KEN BRIDGES | Waxahachie Daily Light
The Civil War era produced many interesting figures in Texas history. Among them was Samuel B. Maxey, a lawyer, Confederate general, and U.S. Senator.
Samuel Bell Maxey was born in 1825 in southern Kentucky. His father, Rice Maxey, was an attorney. He attended school faithfully, and in 1842, he was selected to attend the U.S. Military Academy at West Point. His roommate was Stonewall Jackson, and he attended classes with Ulysses S. Grant. He struggled academically at West Point but graduated in 1846 as a second lieutenant.
As his class graduated, the United States was entering the war with Mexico. Maxey was assigned to an infantry unit in Monterey. He saw action in some of the fiercest battles of the Mexican War and was cited for his bravery and promoted to first lieutenant. As the war ended, Maxey was assigned to a police unit as the U.S. Army occupied Mexico City. Once the peace treaty with Mexico was signed, Maxey was reassigned to a post in Missouri. He resigned from the army in 1849 and returned to Kentucky.
He decided to follow in his father’s footsteps and become an attorney. He studied law under his father, a common arrangement in a time when there were few law schools. He was admitted to the Kentucky bar in 1851 and joined his father’s law practice. He married in 1853 and moved to Texas with his father and bride in 1857.
They settled in Lamar County, just south of Paris, where they established a thriving law practice. In 1858, he was elected district attorney for Lamar County. When the Civil War approached, he was elected to the secession convention in 1861 and supported Texas joining the Confederacy. He was elected to the state senate but declined the position in order to raise an infantry regiment for the South. His father served in the state senate instead. He organized the Ninth Infantry Regiment near Bonham as its colonel, enlisting more than a thousand men. However, he was soon reassigned. He was promoted to brigadier general in 1862 and participated in the Battle of Port Hudson in Louisiana in 1863.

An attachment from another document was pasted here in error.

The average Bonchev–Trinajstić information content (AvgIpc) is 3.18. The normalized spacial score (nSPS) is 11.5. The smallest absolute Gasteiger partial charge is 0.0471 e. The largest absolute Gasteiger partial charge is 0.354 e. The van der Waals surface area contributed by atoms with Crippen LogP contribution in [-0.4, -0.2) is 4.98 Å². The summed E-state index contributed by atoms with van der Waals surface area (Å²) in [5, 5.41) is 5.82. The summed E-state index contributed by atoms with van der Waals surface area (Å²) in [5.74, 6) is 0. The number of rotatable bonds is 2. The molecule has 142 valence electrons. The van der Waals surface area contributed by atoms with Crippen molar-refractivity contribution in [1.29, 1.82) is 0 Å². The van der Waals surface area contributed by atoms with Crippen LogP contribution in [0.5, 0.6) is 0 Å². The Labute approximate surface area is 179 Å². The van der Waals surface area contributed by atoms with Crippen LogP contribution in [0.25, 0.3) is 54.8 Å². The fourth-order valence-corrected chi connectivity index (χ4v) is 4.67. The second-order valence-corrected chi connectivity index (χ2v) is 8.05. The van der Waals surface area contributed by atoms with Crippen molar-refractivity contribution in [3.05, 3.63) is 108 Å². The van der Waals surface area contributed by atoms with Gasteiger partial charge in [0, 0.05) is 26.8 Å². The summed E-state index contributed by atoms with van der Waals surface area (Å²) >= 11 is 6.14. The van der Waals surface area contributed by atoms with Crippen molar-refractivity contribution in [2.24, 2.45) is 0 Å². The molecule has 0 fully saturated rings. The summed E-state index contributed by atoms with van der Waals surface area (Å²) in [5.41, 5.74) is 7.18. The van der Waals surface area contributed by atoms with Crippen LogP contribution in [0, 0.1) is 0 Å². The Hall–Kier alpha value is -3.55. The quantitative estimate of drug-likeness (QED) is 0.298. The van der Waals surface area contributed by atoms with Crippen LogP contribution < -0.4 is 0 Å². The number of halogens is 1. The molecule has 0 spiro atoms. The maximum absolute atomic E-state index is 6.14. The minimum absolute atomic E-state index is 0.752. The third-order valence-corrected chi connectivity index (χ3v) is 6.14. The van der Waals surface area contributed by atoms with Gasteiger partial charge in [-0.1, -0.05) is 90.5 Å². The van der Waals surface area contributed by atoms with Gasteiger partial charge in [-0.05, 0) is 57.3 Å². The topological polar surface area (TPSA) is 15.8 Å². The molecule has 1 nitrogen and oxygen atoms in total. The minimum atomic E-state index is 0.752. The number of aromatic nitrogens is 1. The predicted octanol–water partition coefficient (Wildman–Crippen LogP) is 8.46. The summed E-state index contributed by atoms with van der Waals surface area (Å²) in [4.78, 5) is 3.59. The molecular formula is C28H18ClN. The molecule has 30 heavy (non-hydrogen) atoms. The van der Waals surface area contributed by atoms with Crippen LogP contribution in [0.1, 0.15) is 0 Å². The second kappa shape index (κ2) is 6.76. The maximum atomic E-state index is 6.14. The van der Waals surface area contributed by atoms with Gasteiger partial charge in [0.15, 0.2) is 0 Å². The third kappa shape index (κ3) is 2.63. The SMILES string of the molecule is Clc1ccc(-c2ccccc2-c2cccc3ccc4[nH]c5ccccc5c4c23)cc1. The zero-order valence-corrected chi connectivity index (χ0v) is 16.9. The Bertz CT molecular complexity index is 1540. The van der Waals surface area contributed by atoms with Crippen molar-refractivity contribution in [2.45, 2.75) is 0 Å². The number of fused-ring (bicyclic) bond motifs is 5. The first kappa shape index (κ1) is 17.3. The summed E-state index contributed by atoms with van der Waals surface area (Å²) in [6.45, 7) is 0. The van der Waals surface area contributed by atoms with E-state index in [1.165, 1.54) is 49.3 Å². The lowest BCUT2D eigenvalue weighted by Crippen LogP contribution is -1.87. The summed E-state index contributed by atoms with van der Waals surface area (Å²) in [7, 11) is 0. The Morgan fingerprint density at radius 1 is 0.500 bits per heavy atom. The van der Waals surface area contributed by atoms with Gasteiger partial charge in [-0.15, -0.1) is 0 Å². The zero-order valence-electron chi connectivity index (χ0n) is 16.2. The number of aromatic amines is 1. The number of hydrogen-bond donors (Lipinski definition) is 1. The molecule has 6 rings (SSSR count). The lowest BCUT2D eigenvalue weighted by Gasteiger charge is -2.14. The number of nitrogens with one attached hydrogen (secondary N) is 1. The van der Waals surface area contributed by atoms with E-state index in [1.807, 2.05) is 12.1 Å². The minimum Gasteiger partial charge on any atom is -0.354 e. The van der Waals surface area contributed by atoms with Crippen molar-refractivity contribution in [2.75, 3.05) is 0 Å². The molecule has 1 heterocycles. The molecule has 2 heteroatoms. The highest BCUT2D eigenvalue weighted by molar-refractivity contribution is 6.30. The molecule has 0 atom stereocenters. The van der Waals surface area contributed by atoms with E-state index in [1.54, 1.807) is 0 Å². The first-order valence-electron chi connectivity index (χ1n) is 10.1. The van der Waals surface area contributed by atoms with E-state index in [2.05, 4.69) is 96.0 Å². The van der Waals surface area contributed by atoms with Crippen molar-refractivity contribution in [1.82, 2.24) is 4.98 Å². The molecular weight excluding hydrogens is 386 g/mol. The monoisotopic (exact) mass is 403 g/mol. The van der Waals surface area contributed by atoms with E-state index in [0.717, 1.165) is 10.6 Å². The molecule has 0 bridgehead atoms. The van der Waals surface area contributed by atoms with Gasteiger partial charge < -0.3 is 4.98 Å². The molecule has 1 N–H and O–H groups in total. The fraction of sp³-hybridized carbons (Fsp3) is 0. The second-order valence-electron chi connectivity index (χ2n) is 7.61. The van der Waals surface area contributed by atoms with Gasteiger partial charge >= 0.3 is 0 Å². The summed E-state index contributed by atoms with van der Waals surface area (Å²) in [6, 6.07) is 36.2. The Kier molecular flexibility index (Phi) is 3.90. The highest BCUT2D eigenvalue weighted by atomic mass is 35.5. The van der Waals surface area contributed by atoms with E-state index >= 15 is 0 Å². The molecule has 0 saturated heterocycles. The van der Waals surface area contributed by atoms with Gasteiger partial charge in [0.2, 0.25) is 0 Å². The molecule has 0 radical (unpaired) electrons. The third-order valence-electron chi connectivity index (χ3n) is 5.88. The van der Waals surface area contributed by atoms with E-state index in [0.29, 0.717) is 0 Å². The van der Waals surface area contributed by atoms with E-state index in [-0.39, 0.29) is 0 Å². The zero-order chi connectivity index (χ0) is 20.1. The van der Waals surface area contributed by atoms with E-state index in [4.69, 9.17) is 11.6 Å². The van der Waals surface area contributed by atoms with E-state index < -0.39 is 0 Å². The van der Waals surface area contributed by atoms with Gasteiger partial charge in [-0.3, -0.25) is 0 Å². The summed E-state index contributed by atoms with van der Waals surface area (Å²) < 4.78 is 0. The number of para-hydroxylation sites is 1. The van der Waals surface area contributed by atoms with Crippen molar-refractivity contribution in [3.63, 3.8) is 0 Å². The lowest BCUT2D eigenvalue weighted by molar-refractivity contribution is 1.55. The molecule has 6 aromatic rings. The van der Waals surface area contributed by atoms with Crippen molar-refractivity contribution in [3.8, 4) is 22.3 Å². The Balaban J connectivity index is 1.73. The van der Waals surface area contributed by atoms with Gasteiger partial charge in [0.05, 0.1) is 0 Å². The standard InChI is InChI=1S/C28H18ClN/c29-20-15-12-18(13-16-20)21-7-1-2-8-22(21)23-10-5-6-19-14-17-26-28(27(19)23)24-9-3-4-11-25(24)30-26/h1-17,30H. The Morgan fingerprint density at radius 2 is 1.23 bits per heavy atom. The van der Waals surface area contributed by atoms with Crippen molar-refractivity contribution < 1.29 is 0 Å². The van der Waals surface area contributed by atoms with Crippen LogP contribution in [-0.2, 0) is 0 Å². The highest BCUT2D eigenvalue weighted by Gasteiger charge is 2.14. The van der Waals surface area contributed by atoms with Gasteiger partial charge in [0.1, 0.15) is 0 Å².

He was reassigned later in 1863 to take military command of the Indian Territory (present-day Oklahoma), where he worked with the tribes allied to the Confederacy against the Union government. He organized raids on Union incursions into the area, seizing supplies and preventing a possible Union invasion of Texas from the North.
In February 1865, Maxey was ordered to Houston to take command of a division stationed in the area. By the time he arrived, the war was nearly over. Confederate units were retreating in all directions, shortages of food and ammunition were everywhere, and the troops all saw the writing on the wall. Many of Maxey’s troops decided the Confederacy was a lost cause and deserted. By the end of April, the Confederate government in Richmond had collapsed, Gen. Robert E. Lee and most other generals had surrendered, and Confederate President Jefferson Davis was on the run. He asked the remaining Confederate officials in Texas to resign, and he left his post in May. Upon his return to Paris, he surrendered to Union officers who had already made their way to the area.
After the end of the war, he enlisted the help of his old classmate Gen. Grant to apply for a pardon from the federal government, which was granted in 1867. He resumed his legal work and attempted a run for office. In 1872, he ran for Congress but lost the Democratic nomination. Gov. Edmund J. Davis, though a former Union general and a Republican, was impressed by Maxey and offered him a position as a judge. Maxey declined, feeling his legal work had created too many conflicts of interest.
In 1874, a new Democratic legislature had taken control in Austin. As state legislators still chose United States Senators at this point, they selected Maxey for the Senate. His tenure in the Senate was somewhat lackluster, but he managed several successes involving transportation and infrastructure. He served on the committee on post offices and post roads where he expanded post offices across Texas, speeding up commerce and communications across the frontier areas, gained aid for improving the state’s harbors along the Gulf of Mexico, and gained federal support for expanding the railroad network across the state. He also helped establish a stagecoach route between Fort Worth and Yuma, Arizona. He was re-elected in 1880.
He attempted a third term in 1886. Instead, Congressman John H. Reagan of Palestine, an eight-term congressman and former Confederate postmaster general, was selected by the state legislature to replace Maxey. Maxey accepted the decision and quietly returned to Texas in 1887.
Upon his arrival in Paris, Maxey resumed his law practice. He would eventually bring on two nephews as partners. In 1892, he retired from the law firm. His health was declining, and he traveled to Eureka Springs, Arkansas, in 1895 for the recuperative warm springs, but he died there at age 70. In 1942, the United States Army opened Camp Maxey near Paris as a training center, but closed it after World War II ended. Maxey’s home is considered a state historical site.
Ken Bridges is a writer, historian and native Texan. He holds a doctorate from the University of North Texas. Bridges can be reached by email at [email protected].